Tender Money Conversations
You may have found, like me, that your ability and desire to read anything except for the back of the cereal box has diminished significantly. That’s okay – the written word will still be ready for you when you’re ready for it.
I happened to be ready for it this month, and found some real gems I’d like to share, including:
- A guide from psychologist and executive coach, Dr. Moira Somers. She discusses having respectful, productive, and tender money conversations with those closest to us, especially now when they’re, like literally close to us, and tenderness takes extra effort.
- The fine distinction between a forecast and an expectation from Morgan Housel, and how it can help us get through a time when we really have no idea what will happen next.
- An analysis of how COVID19 is underscoring the already critical need for high-quality, affordable, and flexible childcare, planned for and treated like the essential service it is.
If that’s not enough, there’s a whole list of other reads to dig into (Nine! I counted!), including:
- The point/counterpoint of virtual museum tours you can take and
- Why they might not be as satisfying as you hope
- Lessons from the Barrie Tornado on structuring social assistance so those in need get actual help
- How journalism may be getting a little more comfortable reporting on evolving, provisional stories
- A reflection on how Warren Buffett (and the response to him) has changed
- An overview of provincial economic responses to COVID19
- Timely reminders that not every call has to be a Zoom call
- Uncertainty and humility should always go hand-in-hand when it comes to your investments (and life), and
- How the many big and small losses we’re all experiencing can teach us about what’s important when it’s time to plan for the future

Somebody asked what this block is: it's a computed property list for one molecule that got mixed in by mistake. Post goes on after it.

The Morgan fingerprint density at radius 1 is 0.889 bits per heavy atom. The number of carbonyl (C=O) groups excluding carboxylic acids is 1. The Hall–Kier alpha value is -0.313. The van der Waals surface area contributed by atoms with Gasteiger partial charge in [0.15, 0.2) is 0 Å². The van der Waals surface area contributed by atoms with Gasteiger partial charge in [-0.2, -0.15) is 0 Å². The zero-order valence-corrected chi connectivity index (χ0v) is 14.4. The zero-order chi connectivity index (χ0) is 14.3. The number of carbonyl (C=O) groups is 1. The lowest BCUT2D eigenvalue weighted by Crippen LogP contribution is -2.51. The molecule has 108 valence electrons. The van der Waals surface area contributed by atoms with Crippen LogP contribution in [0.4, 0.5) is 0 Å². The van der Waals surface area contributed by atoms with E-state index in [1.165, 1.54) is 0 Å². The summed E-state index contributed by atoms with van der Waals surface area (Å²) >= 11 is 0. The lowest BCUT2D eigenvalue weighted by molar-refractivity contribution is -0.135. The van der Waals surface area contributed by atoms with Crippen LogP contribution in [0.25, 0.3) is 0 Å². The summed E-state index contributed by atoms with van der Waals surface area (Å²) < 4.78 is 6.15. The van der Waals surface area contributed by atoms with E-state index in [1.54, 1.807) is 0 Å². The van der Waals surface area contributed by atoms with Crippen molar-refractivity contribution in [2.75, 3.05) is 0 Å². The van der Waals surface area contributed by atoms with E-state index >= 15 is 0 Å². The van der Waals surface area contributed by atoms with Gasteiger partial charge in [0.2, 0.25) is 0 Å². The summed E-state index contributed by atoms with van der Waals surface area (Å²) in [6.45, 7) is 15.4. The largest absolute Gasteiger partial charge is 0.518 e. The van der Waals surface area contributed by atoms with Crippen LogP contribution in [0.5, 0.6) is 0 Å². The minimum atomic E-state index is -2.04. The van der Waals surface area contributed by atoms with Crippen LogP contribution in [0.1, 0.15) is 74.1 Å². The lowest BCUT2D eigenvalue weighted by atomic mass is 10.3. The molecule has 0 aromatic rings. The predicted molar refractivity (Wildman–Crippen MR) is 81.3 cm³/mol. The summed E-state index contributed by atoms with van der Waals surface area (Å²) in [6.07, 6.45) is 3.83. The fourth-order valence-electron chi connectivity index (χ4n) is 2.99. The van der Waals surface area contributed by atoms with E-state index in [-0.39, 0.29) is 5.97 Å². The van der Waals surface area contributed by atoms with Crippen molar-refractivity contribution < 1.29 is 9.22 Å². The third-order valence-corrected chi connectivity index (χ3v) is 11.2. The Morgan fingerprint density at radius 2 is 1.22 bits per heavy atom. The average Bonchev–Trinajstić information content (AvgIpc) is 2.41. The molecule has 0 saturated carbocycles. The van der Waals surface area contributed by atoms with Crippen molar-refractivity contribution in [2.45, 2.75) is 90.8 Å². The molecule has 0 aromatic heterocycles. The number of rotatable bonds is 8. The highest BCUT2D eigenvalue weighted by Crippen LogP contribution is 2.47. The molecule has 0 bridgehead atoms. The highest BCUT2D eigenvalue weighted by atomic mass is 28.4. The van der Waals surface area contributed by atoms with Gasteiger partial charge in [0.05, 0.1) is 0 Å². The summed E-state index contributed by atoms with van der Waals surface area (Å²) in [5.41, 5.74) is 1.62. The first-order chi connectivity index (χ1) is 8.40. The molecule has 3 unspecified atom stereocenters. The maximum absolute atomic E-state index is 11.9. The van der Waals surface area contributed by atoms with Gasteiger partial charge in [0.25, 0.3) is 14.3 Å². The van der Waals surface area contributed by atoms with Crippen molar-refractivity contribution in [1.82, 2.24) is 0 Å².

From Dr. Moira Somers
Time spent with family while we practice physical distancing presents us with the opportunity to have tender money conversations.
“The end result of this financial stress is often an increase in conflict. With everyone feeling a little more ragged and tense than usual, it is all too easy to let loose with harsh pronouncements and critical commentaries. Researchers have been telling us for some time that marital conflicts about money have the potential to be especially damaging. Financial disagreements are associated with nastier fighting techniques and poorer relational outcomes. That’s why the tincture of tenderness is essential today.”
Read the full article here.
You can read this month’s entire list below, and browse through past lists here.
“If there are many uncertain variables swirling around, your job is to ensure that your plan can still work even if those variables don’t play out as you’re expecting them to.”
“If, by this point, daily visits to Puerto Backyarda and New Kitchen are feeling repetitive, take comfort that there are ways to escape, at least virtually, with famous tourist sites offering online visits—almost all of them, free.”
“Beyond whatever technical issues there are, fundamentally, these activities aren’t satisfying because they’re based in a denial of the present moment.”
“Journalists pursue facts and their readers rely on accuracy, which are smaller, related concepts that are easier to measure.”
“I would have given anything to have been able to change the property compensation model we were handed by the government. Poor people lose little property but do lose access to programs. Rich people lose property and don’t qualify for programs that disallow wealth. Those two simple facts mean that compensation programs must always adjust their designs to meet need in order to work well.”
“Berkshire Hathaway as a quasi-religious institution for capitalists just fading away like this…it’s so anti-climactic. Unsettling.”
“This post looks at provincial/territorial economic responses on top of the federal supports (although the response in the territories has been fairly limited). What follows is not intended to be a comprehensive inventory of all provincial measures, but it highlights the major initiatives and key differences across provinces.”
“Our thought bubble: Not everything needs to be a Zoom meeting. Phone calls still work fine too.
“The bottom line: Once you tire of certain things, it means that you are tired of life.
“Samuel Johnson famously said that about London. No one has ever said it about videoconferencing.”
“Investing doesn’t need to be overly complex in order to meet your identified financial planning goals. In fact, your investments should be boring; it is your life that should be interesting.”
- October’s Great Reads - October 14, 2020
- Financial Intimacy by Jacquette Timmons: A Book Review - October 6, 2020
- Our Money Stories by Eugenié George: A Book Review - August 13, 2020